Life Lessons from the Fast Lane
The striped lanes of a running track served as a road out of poverty and into fame and success for Jackie Joyner-Kersee, and the Olympian is working through her Winning for Life program to make sure young girls can benefit from the many lessons she learned along the way.
Among those lessons is persistence, which Jackie has demonstrated in spades by maintaining and reviving her Jackie Joyner-Kersee Center in her hometown of East St. Louis, Mo.
Along with maintaining the community center, Joyner-Kersee has partnered with the Fetzer Institute to broaden the focus of her community outreach. She has created a curriculum called Winning for Life that helps high school girls develop strong work habits, empathy and resilience.
In an interview with the St. Louis Post Dispatch, Joyner-Kersee said that a key lesson in all her experiences has been that giving up is not a viable option. "If I choose to do that, then it says a lot about the lack of character versus sticking with it," she said. "I believe in me. And I believe in the dreams of the young people."
Dreams and belief in a bright future go hand in hand with forgiveness of past difficulties in Joyner-Kersee’s view.
“Without forgiveness I would not be here,” she told an interviewer. She uses the center to implement programs that help others gain the same perspective. “Love for me has always been a connection with people,” she says. “The purpose of serving to me is love, and being able to share myself in a way that I can help someone else.”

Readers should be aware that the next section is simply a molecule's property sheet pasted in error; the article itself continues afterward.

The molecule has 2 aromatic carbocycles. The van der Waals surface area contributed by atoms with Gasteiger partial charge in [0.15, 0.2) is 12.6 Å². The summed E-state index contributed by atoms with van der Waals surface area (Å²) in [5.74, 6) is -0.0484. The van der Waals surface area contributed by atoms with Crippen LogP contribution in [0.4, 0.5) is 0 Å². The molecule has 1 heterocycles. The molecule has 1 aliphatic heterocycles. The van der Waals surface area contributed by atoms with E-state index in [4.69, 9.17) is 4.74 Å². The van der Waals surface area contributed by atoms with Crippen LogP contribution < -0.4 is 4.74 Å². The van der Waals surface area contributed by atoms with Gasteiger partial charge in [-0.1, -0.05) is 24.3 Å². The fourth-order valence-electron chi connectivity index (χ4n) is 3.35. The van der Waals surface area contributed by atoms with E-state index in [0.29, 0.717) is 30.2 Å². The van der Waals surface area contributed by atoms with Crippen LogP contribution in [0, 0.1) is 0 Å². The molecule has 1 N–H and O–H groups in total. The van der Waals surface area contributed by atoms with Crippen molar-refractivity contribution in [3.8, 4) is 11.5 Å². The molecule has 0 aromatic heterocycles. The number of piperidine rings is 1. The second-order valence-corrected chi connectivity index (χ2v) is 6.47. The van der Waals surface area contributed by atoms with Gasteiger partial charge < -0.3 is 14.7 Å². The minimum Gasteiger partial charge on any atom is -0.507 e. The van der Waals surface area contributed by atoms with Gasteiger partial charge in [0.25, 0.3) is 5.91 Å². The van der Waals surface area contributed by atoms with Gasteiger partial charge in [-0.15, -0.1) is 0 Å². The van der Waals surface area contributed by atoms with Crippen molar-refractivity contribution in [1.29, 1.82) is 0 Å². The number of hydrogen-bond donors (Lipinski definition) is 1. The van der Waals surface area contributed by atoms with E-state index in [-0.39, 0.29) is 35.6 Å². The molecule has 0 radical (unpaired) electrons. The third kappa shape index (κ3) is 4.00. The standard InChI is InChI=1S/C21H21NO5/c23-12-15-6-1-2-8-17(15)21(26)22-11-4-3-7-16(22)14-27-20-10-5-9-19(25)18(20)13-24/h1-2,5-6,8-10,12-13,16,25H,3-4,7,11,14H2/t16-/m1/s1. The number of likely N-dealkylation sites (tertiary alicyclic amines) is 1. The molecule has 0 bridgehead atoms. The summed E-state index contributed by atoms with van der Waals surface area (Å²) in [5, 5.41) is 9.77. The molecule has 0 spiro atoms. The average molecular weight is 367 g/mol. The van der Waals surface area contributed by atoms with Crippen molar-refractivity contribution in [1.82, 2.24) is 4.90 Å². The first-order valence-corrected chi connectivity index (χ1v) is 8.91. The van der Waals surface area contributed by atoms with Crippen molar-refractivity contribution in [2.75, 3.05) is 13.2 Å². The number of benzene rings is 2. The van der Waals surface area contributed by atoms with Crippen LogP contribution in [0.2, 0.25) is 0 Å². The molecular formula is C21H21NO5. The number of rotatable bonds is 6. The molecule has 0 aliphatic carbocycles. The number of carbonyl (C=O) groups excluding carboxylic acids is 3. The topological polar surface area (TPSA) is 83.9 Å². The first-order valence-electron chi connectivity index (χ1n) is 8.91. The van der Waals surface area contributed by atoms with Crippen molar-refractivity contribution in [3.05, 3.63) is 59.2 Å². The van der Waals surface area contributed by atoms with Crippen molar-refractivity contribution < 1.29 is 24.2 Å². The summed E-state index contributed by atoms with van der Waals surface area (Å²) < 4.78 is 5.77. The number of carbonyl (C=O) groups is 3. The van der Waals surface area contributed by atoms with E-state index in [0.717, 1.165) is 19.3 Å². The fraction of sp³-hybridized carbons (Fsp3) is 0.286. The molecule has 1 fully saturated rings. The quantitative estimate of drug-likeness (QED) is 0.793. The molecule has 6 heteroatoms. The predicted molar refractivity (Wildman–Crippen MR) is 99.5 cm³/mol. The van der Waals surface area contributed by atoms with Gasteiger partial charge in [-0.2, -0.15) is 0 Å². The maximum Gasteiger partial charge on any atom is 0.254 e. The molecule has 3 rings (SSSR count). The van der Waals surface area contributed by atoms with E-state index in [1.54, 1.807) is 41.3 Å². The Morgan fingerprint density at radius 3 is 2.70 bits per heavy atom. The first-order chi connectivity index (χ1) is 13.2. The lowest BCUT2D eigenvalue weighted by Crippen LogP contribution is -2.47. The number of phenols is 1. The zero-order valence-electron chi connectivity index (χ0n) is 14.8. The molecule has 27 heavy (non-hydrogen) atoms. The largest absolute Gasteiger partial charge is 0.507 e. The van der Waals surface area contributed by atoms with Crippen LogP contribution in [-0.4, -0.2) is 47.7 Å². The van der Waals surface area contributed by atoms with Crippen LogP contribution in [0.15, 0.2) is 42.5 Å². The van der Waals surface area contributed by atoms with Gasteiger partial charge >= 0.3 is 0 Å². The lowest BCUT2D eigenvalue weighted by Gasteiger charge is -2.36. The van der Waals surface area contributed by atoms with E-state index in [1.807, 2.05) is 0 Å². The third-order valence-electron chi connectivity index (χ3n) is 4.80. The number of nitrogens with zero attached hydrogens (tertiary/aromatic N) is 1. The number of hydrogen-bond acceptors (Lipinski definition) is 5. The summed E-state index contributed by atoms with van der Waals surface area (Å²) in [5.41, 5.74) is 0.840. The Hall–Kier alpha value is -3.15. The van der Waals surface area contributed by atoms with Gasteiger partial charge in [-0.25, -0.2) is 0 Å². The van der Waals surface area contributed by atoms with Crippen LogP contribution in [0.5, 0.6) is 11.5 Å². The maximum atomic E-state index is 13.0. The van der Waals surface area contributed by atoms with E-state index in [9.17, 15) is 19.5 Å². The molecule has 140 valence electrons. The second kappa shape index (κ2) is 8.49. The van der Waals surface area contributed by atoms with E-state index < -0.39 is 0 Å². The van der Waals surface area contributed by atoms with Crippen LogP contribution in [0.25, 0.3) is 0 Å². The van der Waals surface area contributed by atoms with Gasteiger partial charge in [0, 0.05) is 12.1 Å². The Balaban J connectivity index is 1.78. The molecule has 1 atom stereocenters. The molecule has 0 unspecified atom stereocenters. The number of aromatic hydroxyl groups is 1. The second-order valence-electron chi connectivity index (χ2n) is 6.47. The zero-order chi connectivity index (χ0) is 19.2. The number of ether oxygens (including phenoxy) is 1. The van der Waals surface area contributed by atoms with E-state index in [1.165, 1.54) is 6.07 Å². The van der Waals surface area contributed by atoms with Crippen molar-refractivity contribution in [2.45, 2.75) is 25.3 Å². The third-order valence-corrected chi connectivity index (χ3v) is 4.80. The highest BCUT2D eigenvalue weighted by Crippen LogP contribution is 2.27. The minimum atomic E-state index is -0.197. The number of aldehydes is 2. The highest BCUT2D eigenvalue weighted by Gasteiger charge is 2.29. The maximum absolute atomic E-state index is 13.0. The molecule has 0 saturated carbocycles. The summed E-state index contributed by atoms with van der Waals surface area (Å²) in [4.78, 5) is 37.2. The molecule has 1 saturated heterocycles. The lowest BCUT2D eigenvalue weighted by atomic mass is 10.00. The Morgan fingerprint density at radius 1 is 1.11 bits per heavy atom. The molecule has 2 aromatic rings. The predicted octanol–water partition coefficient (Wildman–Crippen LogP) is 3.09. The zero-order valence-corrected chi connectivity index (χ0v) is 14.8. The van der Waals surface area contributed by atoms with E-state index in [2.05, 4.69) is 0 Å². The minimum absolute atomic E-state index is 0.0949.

During four, one-hour sessions, participants were guided through a curriculum that begins talking about love, moves on to address forgiveness, encourages self esteem, and finally motivates participants to use the skills of discipline and determination.
One youth sports coach praised Joyner-Kersee’s ability to connect with young athletes, saying, “She’s always had that ability to speak on whatever level, teenage level, elementary level, school level, collegiate level and corporate America. I could just see the light in their eyes when engaging with her.”
This is a project of the Fetzer Advisory Council on Sports and Embodied Spiritual Practice.